A small study found that fat women who like their bodies have better sex than fat women who don’t. I spent some time trying to muster surprise but I just can’t find any. One of the things that I will never understand is these people who insist that not only do we have to be thin to be healthy, but that the only way to do that is to hate the bodies that we have now. The concept of hating ourselves healthy and or thin (two separate things, let’s remember) has always seemed ridiculous to me. In fact, the concept of attempting to make any choices from a basis of self-loathing seems like a terrible idea.
We live in a culture where people consider weight bullying to be everything from a public service to a super fun past-time, and where billion dollar industries make their money by convincing us that we are not good enough and that we should be terrified of never being good enough (and that we should buy their products to try to get better or at least keep from getting worse.) People of all sizes internalize that message and that’s a problem because people don’t take good care of things that they hate and that includes their bodies.
One of the things about Size Acceptance that I think is undervalued for people of all sizes is the option to like yourself right now, exactly as you are, and then make choices for your health and your life. The idea that you can build a life from a perspective of liking and appreciating your body, rather than hoping that you can do something, buy something, be something – anything – to just hate yourself a little less.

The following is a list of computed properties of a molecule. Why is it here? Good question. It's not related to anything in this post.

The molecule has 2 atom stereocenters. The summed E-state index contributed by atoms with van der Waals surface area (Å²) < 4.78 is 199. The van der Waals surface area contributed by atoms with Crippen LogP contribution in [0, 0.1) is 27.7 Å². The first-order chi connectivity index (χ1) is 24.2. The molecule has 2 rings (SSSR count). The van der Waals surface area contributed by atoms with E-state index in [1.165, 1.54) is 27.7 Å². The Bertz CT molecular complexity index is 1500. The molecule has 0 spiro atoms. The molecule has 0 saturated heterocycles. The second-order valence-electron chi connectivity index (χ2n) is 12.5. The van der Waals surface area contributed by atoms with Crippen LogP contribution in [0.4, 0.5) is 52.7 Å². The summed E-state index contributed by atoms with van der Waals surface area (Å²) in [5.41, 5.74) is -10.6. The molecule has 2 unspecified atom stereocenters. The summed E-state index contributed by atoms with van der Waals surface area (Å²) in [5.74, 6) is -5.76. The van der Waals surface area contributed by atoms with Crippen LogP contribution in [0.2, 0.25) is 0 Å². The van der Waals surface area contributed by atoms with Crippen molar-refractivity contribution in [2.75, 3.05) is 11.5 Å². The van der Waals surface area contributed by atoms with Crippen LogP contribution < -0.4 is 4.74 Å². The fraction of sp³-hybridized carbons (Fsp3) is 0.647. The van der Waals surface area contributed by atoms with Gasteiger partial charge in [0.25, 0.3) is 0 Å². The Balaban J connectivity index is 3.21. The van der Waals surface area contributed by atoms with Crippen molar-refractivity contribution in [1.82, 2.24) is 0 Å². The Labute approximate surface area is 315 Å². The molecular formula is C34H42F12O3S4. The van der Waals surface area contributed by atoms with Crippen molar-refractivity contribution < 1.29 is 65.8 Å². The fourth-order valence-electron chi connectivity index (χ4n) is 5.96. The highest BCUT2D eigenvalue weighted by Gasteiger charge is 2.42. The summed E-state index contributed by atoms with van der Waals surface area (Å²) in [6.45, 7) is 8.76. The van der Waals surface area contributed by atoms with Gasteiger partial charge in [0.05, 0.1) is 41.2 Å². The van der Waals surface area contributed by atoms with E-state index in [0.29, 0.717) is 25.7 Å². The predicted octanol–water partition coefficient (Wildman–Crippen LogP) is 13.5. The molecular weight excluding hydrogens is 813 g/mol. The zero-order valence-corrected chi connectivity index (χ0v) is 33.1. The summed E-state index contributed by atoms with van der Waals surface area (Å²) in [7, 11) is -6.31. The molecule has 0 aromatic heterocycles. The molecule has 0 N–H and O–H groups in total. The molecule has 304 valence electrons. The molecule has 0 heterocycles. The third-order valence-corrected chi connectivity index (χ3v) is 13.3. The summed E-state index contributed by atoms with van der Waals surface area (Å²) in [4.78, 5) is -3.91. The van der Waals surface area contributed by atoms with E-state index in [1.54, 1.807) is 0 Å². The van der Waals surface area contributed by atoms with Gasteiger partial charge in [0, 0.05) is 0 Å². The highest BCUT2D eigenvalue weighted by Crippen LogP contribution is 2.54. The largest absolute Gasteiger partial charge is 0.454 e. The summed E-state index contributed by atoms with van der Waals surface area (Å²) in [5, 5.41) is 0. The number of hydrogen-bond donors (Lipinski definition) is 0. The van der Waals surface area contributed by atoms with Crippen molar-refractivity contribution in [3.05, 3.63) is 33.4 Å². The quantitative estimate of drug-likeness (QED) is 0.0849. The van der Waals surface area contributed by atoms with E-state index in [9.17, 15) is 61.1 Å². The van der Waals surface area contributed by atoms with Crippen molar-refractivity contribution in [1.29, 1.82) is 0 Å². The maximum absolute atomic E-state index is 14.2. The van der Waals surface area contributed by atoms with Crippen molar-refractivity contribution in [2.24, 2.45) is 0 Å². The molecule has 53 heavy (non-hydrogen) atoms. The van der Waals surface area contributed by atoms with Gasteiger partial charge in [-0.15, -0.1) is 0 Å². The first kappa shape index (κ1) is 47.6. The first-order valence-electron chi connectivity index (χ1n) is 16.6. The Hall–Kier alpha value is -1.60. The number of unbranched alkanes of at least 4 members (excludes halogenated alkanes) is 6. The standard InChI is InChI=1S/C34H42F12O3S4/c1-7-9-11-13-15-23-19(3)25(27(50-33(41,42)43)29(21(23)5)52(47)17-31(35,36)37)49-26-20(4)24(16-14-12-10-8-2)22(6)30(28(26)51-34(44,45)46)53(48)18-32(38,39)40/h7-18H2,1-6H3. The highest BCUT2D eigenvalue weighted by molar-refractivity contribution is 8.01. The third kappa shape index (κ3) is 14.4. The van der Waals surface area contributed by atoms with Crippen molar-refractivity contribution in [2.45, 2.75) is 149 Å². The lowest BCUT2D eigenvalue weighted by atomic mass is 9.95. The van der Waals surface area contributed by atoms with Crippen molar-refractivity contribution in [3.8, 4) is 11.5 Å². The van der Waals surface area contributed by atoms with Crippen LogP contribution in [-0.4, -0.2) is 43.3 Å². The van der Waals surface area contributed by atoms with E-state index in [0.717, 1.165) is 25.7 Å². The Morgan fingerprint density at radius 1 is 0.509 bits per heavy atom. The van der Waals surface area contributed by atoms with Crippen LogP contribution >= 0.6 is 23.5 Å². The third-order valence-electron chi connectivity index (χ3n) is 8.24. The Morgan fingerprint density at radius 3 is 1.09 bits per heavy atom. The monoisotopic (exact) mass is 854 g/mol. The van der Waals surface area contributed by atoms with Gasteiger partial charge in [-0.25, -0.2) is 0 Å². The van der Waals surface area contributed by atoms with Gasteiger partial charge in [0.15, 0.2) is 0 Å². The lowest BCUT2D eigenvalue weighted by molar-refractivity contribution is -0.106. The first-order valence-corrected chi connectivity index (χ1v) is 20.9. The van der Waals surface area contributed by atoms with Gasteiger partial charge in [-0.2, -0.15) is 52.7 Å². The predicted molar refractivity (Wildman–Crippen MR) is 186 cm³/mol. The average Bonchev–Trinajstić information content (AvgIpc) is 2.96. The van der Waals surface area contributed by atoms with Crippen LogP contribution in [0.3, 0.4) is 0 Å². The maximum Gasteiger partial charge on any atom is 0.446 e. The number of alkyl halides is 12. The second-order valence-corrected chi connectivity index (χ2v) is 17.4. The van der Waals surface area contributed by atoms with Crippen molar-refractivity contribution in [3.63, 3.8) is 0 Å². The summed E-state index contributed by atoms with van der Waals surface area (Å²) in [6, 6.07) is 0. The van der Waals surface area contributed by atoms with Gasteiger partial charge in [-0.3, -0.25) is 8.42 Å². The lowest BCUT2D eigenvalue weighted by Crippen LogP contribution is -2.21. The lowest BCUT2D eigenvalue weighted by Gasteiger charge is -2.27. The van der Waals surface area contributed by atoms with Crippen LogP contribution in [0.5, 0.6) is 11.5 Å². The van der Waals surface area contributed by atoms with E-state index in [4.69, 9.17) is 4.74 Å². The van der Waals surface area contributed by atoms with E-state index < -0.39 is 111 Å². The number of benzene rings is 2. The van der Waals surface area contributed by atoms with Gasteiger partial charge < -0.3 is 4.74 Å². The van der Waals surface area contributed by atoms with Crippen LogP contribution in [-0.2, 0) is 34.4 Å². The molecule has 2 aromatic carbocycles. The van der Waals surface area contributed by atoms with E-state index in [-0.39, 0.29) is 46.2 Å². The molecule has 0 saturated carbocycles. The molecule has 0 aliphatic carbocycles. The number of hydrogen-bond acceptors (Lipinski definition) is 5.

If we, as a culture, really want to look at public health threats then I think that we should take all of the time, money and attention that is currently focused on body size and instead focus it on those who spread a message of body shame and self-loathing – from the weight bullies to the “for your own good-ers” These people are the true public health threat. They try to convince us that our bodies are unworthy, and if they succeed it means that people often believe that their bodies are unworthy of care. They create an environment where people are scared to move their bodies for fear of shaming, scared to go to the doctor for fear of being ignored, shamed or made the non-consenting subject of experimental medical treatments. They create an environment where our food choices are moralized and scrutinized by strangers, and we are told that our own bodies can’t be trusted and should be ignored in lieu of advice that seems highly questionable.
People who perpetuate self -loathing and who engage in weight bullying (under any guise including “trying to help” or “for your own good” or “for the good of society”) are a real and direct threat to public health and it’s time to stop focusing on the bodies of other people and start focusing on changing a culture that encourages self-loathing as the gateway to the good life.
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